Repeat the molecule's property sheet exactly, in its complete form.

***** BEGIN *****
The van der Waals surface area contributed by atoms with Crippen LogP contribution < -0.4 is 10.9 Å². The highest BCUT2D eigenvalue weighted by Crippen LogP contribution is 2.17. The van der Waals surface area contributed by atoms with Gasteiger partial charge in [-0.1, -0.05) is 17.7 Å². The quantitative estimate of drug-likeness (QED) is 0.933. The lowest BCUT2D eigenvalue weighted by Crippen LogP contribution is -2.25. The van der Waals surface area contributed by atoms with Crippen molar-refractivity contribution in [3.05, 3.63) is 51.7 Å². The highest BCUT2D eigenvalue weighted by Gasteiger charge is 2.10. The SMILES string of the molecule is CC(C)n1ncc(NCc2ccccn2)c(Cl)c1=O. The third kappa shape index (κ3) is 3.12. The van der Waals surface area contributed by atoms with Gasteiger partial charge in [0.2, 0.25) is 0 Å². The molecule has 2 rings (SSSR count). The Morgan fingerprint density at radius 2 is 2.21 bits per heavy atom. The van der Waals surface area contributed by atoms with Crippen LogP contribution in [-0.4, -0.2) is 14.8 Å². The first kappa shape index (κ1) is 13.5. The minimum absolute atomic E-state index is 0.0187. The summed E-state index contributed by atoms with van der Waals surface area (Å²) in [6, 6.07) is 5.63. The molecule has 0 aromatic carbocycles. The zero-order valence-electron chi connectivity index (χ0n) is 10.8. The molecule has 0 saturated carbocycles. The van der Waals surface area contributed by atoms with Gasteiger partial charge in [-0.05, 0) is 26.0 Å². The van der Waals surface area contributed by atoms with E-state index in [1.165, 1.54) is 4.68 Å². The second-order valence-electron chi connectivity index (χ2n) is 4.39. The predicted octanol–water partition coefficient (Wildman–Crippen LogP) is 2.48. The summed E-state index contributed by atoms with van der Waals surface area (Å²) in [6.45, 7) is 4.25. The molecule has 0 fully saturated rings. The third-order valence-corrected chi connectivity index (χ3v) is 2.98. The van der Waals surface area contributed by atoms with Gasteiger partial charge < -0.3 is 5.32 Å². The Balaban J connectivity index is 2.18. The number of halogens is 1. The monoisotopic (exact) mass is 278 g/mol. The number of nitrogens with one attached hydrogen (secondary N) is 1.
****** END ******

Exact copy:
The van der Waals surface area contributed by atoms with Crippen LogP contribution < -0.4 is 10.9 Å². The highest BCUT2D eigenvalue weighted by Crippen LogP contribution is 2.17. The van der Waals surface area contributed by atoms with Gasteiger partial charge in [-0.1, -0.05) is 17.7 Å². The quantitative estimate of drug-likeness (QED) is 0.933. The lowest BCUT2D eigenvalue weighted by Crippen LogP contribution is -2.25. The van der Waals surface area contributed by atoms with Crippen molar-refractivity contribution in [3.05, 3.63) is 51.7 Å². The highest BCUT2D eigenvalue weighted by Gasteiger charge is 2.10. The SMILES string of the molecule is CC(C)n1ncc(NCc2ccccn2)c(Cl)c1=O. The third kappa shape index (κ3) is 3.12. The van der Waals surface area contributed by atoms with Gasteiger partial charge in [0.2, 0.25) is 0 Å². The molecule has 2 rings (SSSR count). The Morgan fingerprint density at radius 2 is 2.21 bits per heavy atom. The van der Waals surface area contributed by atoms with Crippen LogP contribution in [-0.4, -0.2) is 14.8 Å². The first kappa shape index (κ1) is 13.5. The minimum absolute atomic E-state index is 0.0187. The summed E-state index contributed by atoms with van der Waals surface area (Å²) in [6, 6.07) is 5.63. The molecule has 0 aromatic carbocycles. The zero-order valence-electron chi connectivity index (χ0n) is 10.8. The molecule has 0 saturated carbocycles. The van der Waals surface area contributed by atoms with Gasteiger partial charge in [-0.05, 0) is 26.0 Å². The van der Waals surface area contributed by atoms with E-state index in [1.165, 1.54) is 4.68 Å². The second-order valence-electron chi connectivity index (χ2n) is 4.39. The predicted octanol–water partition coefficient (Wildman–Crippen LogP) is 2.48. The summed E-state index contributed by atoms with van der Waals surface area (Å²) in [6.45, 7) is 4.25. The molecule has 0 fully saturated rings. The third-order valence-corrected chi connectivity index (χ3v) is 2.98. The van der Waals surface area contributed by atoms with Gasteiger partial charge < -0.3 is 5.32 Å². The Balaban J connectivity index is 2.18. The number of halogens is 1. The monoisotopic (exact) mass is 278 g/mol. The number of nitrogens with one attached hydrogen (secondary N) is 1.